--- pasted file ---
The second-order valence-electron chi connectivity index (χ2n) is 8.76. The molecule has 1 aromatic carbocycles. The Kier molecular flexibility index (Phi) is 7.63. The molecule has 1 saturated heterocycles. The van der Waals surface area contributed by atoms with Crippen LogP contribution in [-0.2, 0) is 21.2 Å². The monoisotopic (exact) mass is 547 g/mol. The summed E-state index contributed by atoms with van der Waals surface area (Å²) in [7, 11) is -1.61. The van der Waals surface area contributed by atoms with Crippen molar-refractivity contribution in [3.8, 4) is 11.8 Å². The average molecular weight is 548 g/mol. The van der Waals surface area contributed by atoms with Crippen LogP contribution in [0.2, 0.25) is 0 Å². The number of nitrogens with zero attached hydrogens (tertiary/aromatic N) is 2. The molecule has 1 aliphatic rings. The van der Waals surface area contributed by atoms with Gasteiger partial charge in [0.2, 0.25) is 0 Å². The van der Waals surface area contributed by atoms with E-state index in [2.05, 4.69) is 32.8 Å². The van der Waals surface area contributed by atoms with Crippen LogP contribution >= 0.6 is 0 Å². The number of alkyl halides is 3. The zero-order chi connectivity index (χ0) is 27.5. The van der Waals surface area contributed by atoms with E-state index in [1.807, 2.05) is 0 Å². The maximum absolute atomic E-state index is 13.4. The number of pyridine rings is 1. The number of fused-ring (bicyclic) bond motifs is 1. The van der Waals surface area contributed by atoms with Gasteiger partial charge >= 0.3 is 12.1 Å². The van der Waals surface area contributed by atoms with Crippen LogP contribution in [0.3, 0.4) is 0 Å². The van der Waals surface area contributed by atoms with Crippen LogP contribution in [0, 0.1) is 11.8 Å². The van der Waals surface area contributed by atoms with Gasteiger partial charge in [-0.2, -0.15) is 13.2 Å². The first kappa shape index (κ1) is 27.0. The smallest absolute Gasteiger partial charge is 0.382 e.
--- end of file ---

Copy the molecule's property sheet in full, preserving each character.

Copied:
The second-order valence-electron chi connectivity index (χ2n) is 8.76. The molecule has 1 aromatic carbocycles. The Kier molecular flexibility index (Phi) is 7.63. The molecule has 1 saturated heterocycles. The van der Waals surface area contributed by atoms with Crippen LogP contribution in [-0.2, 0) is 21.2 Å². The monoisotopic (exact) mass is 547 g/mol. The summed E-state index contributed by atoms with van der Waals surface area (Å²) in [7, 11) is -1.61. The van der Waals surface area contributed by atoms with Crippen molar-refractivity contribution in [3.8, 4) is 11.8 Å². The average molecular weight is 548 g/mol. The van der Waals surface area contributed by atoms with Crippen LogP contribution in [0.2, 0.25) is 0 Å². The number of nitrogens with zero attached hydrogens (tertiary/aromatic N) is 2. The molecule has 1 aliphatic rings. The van der Waals surface area contributed by atoms with Gasteiger partial charge in [0.2, 0.25) is 0 Å². The van der Waals surface area contributed by atoms with E-state index in [2.05, 4.69) is 32.8 Å². The van der Waals surface area contributed by atoms with Crippen LogP contribution >= 0.6 is 0 Å². The number of alkyl halides is 3. The zero-order chi connectivity index (χ0) is 27.5. The van der Waals surface area contributed by atoms with E-state index in [1.807, 2.05) is 0 Å². The maximum absolute atomic E-state index is 13.4. The number of pyridine rings is 1. The number of fused-ring (bicyclic) bond motifs is 1. The van der Waals surface area contributed by atoms with Gasteiger partial charge >= 0.3 is 12.1 Å². The van der Waals surface area contributed by atoms with Crippen LogP contribution in [0.3, 0.4) is 0 Å². The van der Waals surface area contributed by atoms with Crippen LogP contribution in [0, 0.1) is 11.8 Å². The van der Waals surface area contributed by atoms with Gasteiger partial charge in [-0.2, -0.15) is 13.2 Å². The first kappa shape index (κ1) is 27.0. The smallest absolute Gasteiger partial charge is 0.382 e.